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The green hydrogen economy: NewHydrogen

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The development of profitable green hydrogen from renewable resources such as solar, wind and hydro power can expand the hydrogen market, highlights the company NewHydrogen.

At this time, the company believes that electrolyzer technology represents the safest way forward.

Already hydrogen is big business today with an annual market size of more than $117 billion in 2019, according to a 2020 research report from Grand View Research.

NewHydrogen, a developer of clean energy technologies, is focused on developing an electrolyzer technology to reduce the cost of green hydrogen production.

Hydrogen is the cleanest and most abundant fuel in the universe. It is zero emission and only produces water vapor when in use.

However, hydrogen does not exist in its pure form on Earth, so it must be extracted.

For centuries, NewHydrogen reports, scientists have known how to use electricity to split water into hydrogen and oxygen using a device called an electrolyser.

Electrolysers installed behind a solar or wind farm can use renewable electricity to split water, thus producing green hydrogen.

However, modern electrolysers still cost too much. The chemical catalysts that enable water-splitting reactions are currently made from platinum and iridium, both of which are very expensive precious metals.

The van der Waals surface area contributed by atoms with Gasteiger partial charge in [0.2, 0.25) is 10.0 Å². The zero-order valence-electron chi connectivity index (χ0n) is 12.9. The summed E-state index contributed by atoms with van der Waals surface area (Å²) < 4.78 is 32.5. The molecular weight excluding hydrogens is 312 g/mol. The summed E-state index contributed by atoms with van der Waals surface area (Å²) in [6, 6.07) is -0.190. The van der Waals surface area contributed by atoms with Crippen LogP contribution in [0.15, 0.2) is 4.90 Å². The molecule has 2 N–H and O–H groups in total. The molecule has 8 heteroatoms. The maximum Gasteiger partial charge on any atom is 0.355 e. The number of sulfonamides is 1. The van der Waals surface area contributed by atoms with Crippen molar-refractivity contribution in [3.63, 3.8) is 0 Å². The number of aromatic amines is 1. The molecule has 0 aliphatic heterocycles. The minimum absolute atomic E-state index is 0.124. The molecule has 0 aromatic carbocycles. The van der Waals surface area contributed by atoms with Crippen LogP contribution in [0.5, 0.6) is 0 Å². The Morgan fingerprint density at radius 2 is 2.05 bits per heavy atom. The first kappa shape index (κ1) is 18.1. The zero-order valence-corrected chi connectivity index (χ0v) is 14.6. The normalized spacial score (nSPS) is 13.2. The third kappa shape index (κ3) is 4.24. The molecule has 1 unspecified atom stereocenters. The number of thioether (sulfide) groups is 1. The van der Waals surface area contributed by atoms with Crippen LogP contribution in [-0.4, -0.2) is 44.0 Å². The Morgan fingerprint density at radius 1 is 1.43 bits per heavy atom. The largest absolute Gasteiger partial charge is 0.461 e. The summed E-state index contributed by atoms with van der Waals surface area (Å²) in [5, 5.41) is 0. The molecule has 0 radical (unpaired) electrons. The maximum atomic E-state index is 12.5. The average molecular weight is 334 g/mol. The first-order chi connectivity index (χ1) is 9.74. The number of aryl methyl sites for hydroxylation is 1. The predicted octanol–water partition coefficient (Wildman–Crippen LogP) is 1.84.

These catalysts represent almost 50% of the cost of the electrolyser.

Green hydrogen

NewHydrogen is developing technologies to significantly reduce or replace rare materials with low-cost, earth-abundant materials in electrolyzers to help usher in a green hydrogen economy.

In a 2020 report, Goldman Sachs estimates that green hydrogen will be a $12 trillion market opportunity by 2050.

Hydrogen is the most abundant and predominant clean energy in the universe. 73% of the Sun is made up of hydrogen.

An overwhelming amount of scientific evidence shows that carbon emissions from fossil fuels have contributed to increasing global climate change.

Policymakers around the world have accelerated programs to enable the development and adoption of renewable energy. The United States has been slow to adopt such programs, but it is fast becoming a formidable force.

According to the World Resources Institute, more than 14 US states have legislative mandates requiring 100% renewable electricity, some as early as 2040.

Both the UK and the European Union target net zero greenhouse gas emissions by 2050.

In a 2020 report, Bank of America noted that hydrogen will absorb 25% of all oil demand by 2050 and that the green hydrogen economy could be worth more than $11 trillion by 2050.

 

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